Brand is acquiring Safway. Now what? Four Key Takeaways
For those of you connected to the scaffolding or industrial service industry, the earth shaking Monday around 10:00 a.m. eastern was not California snapping off from the US and falling into the ocean, it was the announcement that Brand Energy and Infrastructure Services had reached an agreement to combine with Safway Group.
For those of us active in the industry, the fact that Safway is being sold is not surprising. After all, they were acquired by their current owner, Odyssey Investment Partners back in 2009 and Odyssey has actively been trying to sell Safway for nearly two years. By the time this transaction closes, Odyssey will have owned Safway for nearly 8 years, or what seems like a lifetime in private equity years, where investment hold periods are typically closer to 4-6 years.
While Brand buying Safway may be surprising to some given Brand’s history (they have never been fond of commercial scaffolding), the acquisition makes a lot of sense. Even though Brand’s current owner, private equity firm Clayton Dubilier & Rice (“CDR”), made a huge bet by buying Brand and Harsco in 2013, they are accustomed to large deals so doubling down to buy Safway is not shocking.
Now that Safway and Brand (along with the Harsco infrastructure division) will be combined, what does it mean for the scaffolding and industrial service industries?
Don’t Expect Brand to be Private for Long
The combination of Brand and Safway paves the road for CDR to take Brand public. The combined entity will have more than $5 billion in sales and will be a world-wide organization (thanks to the Harsco contribution of London-based scaffolder, SGB). Once this happens, it will make information about the industry more readily available and if you want, you can be an owner of Brand by investing a few dollars.
Don’t Expect Many Changes if you are a Commercial Scaffolding Company
If you are primarily a commercial scaffolding company, I wouldn’t expect many changes to the status quo. Brand tried to get into commercial scaffolding a couple of times with little success. Safway, to the contrary, grew up as a commercial scaffolding company and only got into industrial scaffolding in the 90’s. Expect little change at the former Safway commercial branches, other than a possible distraction related to the transaction or potentially a disruption caused by any integration. This might provide an opportunity for commercial scaffolding competitors to sell against Brand/Safway when chasing plum commercial jobs at the end of 2017.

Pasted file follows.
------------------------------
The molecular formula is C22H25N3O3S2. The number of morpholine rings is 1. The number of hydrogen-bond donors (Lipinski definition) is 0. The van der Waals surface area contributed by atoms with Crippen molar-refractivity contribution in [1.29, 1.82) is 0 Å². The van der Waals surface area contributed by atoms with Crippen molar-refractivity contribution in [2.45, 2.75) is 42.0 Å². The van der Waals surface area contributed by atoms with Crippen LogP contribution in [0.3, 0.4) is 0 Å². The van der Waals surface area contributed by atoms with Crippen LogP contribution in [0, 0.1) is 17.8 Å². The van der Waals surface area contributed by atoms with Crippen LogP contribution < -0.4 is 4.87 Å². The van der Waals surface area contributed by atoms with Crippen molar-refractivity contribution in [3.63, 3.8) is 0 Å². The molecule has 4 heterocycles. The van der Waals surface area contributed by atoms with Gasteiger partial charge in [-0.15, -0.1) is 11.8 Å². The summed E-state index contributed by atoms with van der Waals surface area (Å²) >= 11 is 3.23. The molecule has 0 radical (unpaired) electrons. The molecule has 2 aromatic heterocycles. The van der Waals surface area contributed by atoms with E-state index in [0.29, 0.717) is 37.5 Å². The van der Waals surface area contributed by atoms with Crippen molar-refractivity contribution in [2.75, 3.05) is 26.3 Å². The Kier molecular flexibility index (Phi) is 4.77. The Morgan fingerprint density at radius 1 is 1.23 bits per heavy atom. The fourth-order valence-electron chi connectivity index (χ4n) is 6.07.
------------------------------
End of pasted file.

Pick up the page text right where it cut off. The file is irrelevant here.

The Combination Could be a Boon to Current Industrial Scaffolding Companies
Unlike the world of synergies, one plus one does not always equal three. Said another way, don’t expect Brand/Safway to keep all of their current customers. The elimination of Safway from the industrial marketplace will leave a void in the industry. Large industrial customers who previously got bids from Brand and Safway will inevitably seek a new bidder. This could open the door for Brock (or maybe the new Apache/Skyway) to surge, but it will also open the door for others providing industrial scaffolding service providers.
A Ton of Talent on the Street Means new Start-Up Industrial Scaffolding Companies
One word that will be used a lot in the discussion of the Brand/Safway combination will be “synergies”. Synergies often means that duplicate responsibilities will be eliminated. In other words, a number of highly skilled scaffolding workers are going to be out a job. One thing we have learned about scaffolders is that they never go away, they just morph into something else or go with someone else. Each scaffolder or industrial service provider that is let go, is likely to end up working with a current competitor or starting their own business. Three years from now, there will be a number of new industrial scaffolding and industrial service companies. They will be staffed by those discarded by Brand/Safway that did not land with other existing firms.
Tim Oleszczuk is a Managing Director at TKO Miller, LLC and heads the Construction and Building Services group. He has spent more than 25 years working with companies in the scaffolding industry, including Safway Group.